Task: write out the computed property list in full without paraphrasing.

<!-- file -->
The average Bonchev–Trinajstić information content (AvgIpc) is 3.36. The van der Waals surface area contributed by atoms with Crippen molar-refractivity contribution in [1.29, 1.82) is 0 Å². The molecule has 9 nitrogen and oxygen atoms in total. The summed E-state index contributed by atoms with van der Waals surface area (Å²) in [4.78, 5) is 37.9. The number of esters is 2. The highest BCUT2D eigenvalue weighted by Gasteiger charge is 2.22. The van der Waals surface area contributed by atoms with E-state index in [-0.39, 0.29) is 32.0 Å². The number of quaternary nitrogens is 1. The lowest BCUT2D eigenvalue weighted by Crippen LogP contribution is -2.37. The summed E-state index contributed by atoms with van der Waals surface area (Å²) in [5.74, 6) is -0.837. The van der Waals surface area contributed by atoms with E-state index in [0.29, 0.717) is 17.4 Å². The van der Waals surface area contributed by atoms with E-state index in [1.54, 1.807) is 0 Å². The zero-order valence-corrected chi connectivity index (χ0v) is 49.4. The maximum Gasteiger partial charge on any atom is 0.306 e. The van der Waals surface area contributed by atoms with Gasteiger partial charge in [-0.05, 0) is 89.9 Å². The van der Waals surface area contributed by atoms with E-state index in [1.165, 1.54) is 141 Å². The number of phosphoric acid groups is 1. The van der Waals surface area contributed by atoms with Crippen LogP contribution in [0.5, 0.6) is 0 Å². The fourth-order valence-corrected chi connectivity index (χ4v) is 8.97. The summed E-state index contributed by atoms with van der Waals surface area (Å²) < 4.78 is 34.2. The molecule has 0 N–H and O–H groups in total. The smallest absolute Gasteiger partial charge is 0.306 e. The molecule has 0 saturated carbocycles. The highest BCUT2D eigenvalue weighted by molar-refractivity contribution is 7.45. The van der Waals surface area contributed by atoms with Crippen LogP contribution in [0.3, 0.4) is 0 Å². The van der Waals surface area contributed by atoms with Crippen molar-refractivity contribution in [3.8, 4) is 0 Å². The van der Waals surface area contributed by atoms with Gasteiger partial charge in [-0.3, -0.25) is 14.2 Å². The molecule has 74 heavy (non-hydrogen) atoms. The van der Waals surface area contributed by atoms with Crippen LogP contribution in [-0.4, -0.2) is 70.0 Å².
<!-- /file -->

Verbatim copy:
The average Bonchev–Trinajstić information content (AvgIpc) is 3.36. The van der Waals surface area contributed by atoms with Crippen molar-refractivity contribution in [1.29, 1.82) is 0 Å². The molecule has 9 nitrogen and oxygen atoms in total. The summed E-state index contributed by atoms with van der Waals surface area (Å²) in [4.78, 5) is 37.9. The number of esters is 2. The highest BCUT2D eigenvalue weighted by Gasteiger charge is 2.22. The van der Waals surface area contributed by atoms with E-state index in [-0.39, 0.29) is 32.0 Å². The number of quaternary nitrogens is 1. The lowest BCUT2D eigenvalue weighted by Crippen LogP contribution is -2.37. The summed E-state index contributed by atoms with van der Waals surface area (Å²) in [5.74, 6) is -0.837. The van der Waals surface area contributed by atoms with E-state index in [0.29, 0.717) is 17.4 Å². The van der Waals surface area contributed by atoms with E-state index in [1.54, 1.807) is 0 Å². The zero-order valence-corrected chi connectivity index (χ0v) is 49.4. The maximum Gasteiger partial charge on any atom is 0.306 e. The van der Waals surface area contributed by atoms with Gasteiger partial charge in [-0.05, 0) is 89.9 Å². The van der Waals surface area contributed by atoms with E-state index in [1.165, 1.54) is 141 Å². The number of phosphoric acid groups is 1. The van der Waals surface area contributed by atoms with Crippen LogP contribution in [0.5, 0.6) is 0 Å². The fourth-order valence-corrected chi connectivity index (χ4v) is 8.97. The summed E-state index contributed by atoms with van der Waals surface area (Å²) < 4.78 is 34.2. The molecule has 0 N–H and O–H groups in total. The smallest absolute Gasteiger partial charge is 0.306 e. The molecule has 0 saturated carbocycles. The highest BCUT2D eigenvalue weighted by molar-refractivity contribution is 7.45. The van der Waals surface area contributed by atoms with Crippen LogP contribution in [0.3, 0.4) is 0 Å². The van der Waals surface area contributed by atoms with Crippen molar-refractivity contribution in [3.8, 4) is 0 Å². The van der Waals surface area contributed by atoms with Gasteiger partial charge in [-0.3, -0.25) is 14.2 Å². The molecule has 74 heavy (non-hydrogen) atoms. The van der Waals surface area contributed by atoms with Crippen LogP contribution in [-0.4, -0.2) is 70.0 Å².